Why shouldn't we throw radioactive waste into space?

Radioactive waste is used radioactive material that is discarded or contaminated with radioactive material. In general, caution is required in the handling and disposal of radioactive waste. Kurzgesagt , a science YouTube channel, explains in animation what happens if such radioactive waste is dumped into space.

Why Don't We Shoot Nuclear Waste Into Space?-YouTube

90% of the total radioactive waste is low-level radioactive waste such as tools and gloves used at nuclear facilities, and 7% is medium-level radioactive waste that has been placed in the reactor core for a long time.

These radioactive wastes can be safely disposed of with proper treatment.

On the other hand, the remaining 3% of spent nuclear fuel is regarded as

high-level radioactive waste, and due to its high radiation dose, it is not easy to handle and is considered dangerous.

This time, I will explain about dumping this high-level radioactive waste into space.

At present, approximately 11,000 tons of high-level radioactive waste are discharged annually from approximately 440 nuclear reactors in operation around the world.

Since 1954, the world has accumulated about 400,000 tons of high-level radioactive waste.

However, many countries are dealing with this problem by postponing it in the future.

So the idea arises to dump these high-level radioactive wastes into space. However, various problems also occur.

The first is the expensive launch costs.

It costs about $ 4000 per kilogram just to put it in the earth's low orbit.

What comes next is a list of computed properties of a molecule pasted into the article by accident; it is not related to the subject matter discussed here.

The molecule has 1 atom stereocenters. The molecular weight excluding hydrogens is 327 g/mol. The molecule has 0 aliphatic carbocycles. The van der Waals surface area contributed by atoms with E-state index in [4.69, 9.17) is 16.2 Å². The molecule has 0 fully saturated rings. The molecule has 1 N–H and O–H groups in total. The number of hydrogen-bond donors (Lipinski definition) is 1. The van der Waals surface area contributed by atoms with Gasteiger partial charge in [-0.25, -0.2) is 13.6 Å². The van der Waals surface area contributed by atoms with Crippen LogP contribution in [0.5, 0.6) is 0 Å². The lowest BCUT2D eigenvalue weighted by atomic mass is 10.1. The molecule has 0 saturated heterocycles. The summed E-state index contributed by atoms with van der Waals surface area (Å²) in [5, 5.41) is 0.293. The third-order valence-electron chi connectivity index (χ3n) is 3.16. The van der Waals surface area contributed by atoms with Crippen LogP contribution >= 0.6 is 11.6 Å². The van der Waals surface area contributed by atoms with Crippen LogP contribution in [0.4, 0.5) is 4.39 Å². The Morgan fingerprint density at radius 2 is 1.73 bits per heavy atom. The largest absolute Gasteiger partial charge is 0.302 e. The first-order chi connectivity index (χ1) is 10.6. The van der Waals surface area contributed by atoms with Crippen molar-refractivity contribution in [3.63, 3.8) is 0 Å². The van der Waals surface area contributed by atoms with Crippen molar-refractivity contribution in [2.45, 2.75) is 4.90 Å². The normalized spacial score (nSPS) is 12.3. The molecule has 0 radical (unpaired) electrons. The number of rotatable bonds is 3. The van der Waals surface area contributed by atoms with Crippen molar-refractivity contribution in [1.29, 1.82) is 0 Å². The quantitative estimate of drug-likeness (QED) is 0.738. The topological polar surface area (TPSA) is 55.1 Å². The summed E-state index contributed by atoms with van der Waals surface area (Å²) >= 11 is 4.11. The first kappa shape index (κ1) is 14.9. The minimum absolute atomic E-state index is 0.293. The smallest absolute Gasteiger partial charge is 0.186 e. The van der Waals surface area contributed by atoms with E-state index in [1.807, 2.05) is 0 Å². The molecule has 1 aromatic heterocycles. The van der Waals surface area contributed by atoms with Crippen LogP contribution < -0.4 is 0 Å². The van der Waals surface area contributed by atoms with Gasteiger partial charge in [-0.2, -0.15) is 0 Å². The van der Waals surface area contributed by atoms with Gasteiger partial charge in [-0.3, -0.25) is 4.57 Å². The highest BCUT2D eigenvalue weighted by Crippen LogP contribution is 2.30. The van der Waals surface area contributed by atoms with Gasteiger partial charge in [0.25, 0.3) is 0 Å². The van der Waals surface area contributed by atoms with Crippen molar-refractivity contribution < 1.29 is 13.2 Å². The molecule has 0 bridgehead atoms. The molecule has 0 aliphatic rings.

Also, launching high-level radioactive waste equivalent to one nuclear reactor will require an annual cost of 100 million dollars, which will increase the cost of power generation.

135 rockets will be launched in 2021.

Even if these are reused and radioactive waste is put into low Earth orbit, only 800 tons can be dumped.

At least 14 times as many rockets are required to launch all high-level radioactive waste.

The second is technical difficulty.

If high-level radioactive waste is dumped into

low earth orbit , it could collide with a satellite or cause the radioactive waste to fall to Earth, which is a major problem.

Therefore, when transporting radioactive waste to the moon or farther, it is necessary to develop more rockets or huge rockets.

Also, dumping radioactive waste in random directions is considered a bad idea, and even if it is dumped far away, it is said to be in danger of falling to Earth in a circular orbit.

It is technically difficult to dump radioactive waste towards the sun, and it is said that it is easier to launch a rocket outside the solar system.

But that would require the development of a rocket that is bigger than any rocket ever built.

The third is the danger of rockets.

Rocket engineering has come a long way since the

Apollo program .

For example, we replace carcinogenic fuels with mixtures of liquid oxygen and hydrogen or kerosene.

Also, the latest technology may land rockets for reuse.

Still, it seems that there were 11 launch failures in 146 launches in 2021.

If a rocket carrying high-level radioactive waste is launched under such circumstances, there is a risk of explosion, mid-air disintegration, or crash.

If the launch fails, radioactive contamination will spread due to radioactive material scattered over a wide area.

Disposal of high-level radioactive waste is a real problem, but we deal with it by burying it deep underground or reprocessing some of it into new fuel.

Kurzgesagt says that dumping radioactive waste into space is one of the worst ideas ever.

in Video, Posted by log1r_ut